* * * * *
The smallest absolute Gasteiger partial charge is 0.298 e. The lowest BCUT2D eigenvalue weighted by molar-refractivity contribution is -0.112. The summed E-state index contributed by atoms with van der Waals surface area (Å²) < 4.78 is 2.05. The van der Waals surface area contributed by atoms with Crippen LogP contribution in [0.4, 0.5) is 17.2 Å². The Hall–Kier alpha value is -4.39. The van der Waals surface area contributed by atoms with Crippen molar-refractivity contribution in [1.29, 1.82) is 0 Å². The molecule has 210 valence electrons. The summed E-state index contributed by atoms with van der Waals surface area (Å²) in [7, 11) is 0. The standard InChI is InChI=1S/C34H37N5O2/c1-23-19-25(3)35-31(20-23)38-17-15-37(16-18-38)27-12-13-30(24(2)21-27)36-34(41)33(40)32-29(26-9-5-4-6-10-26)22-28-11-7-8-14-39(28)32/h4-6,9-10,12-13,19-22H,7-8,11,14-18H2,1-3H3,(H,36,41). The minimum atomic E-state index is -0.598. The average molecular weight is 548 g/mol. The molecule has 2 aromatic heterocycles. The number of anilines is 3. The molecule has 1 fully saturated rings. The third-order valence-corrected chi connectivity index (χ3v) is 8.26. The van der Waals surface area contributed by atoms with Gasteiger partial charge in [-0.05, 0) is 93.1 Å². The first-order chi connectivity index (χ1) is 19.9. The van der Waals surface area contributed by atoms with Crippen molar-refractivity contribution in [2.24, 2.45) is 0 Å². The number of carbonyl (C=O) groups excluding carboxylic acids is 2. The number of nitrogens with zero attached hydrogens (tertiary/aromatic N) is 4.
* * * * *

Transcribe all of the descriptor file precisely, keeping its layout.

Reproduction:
The smallest absolute Gasteiger partial charge is 0.298 e. The lowest BCUT2D eigenvalue weighted by molar-refractivity contribution is -0.112. The summed E-state index contributed by atoms with van der Waals surface area (Å²) < 4.78 is 2.05. The van der Waals surface area contributed by atoms with Crippen LogP contribution in [0.4, 0.5) is 17.2 Å². The Hall–Kier alpha value is -4.39. The van der Waals surface area contributed by atoms with Crippen molar-refractivity contribution in [1.29, 1.82) is 0 Å². The molecule has 210 valence electrons. The summed E-state index contributed by atoms with van der Waals surface area (Å²) in [7, 11) is 0. The standard InChI is InChI=1S/C34H37N5O2/c1-23-19-25(3)35-31(20-23)38-17-15-37(16-18-38)27-12-13-30(24(2)21-27)36-34(41)33(40)32-29(26-9-5-4-6-10-26)22-28-11-7-8-14-39(28)32/h4-6,9-10,12-13,19-22H,7-8,11,14-18H2,1-3H3,(H,36,41). The minimum atomic E-state index is -0.598. The average molecular weight is 548 g/mol. The molecule has 2 aromatic heterocycles. The number of anilines is 3. The molecule has 1 fully saturated rings. The third-order valence-corrected chi connectivity index (χ3v) is 8.26. The van der Waals surface area contributed by atoms with Gasteiger partial charge in [-0.05, 0) is 93.1 Å². The first-order chi connectivity index (χ1) is 19.9. The van der Waals surface area contributed by atoms with Crippen molar-refractivity contribution in [2.24, 2.45) is 0 Å². The number of carbonyl (C=O) groups excluding carboxylic acids is 2. The number of nitrogens with zero attached hydrogens (tertiary/aromatic N) is 4.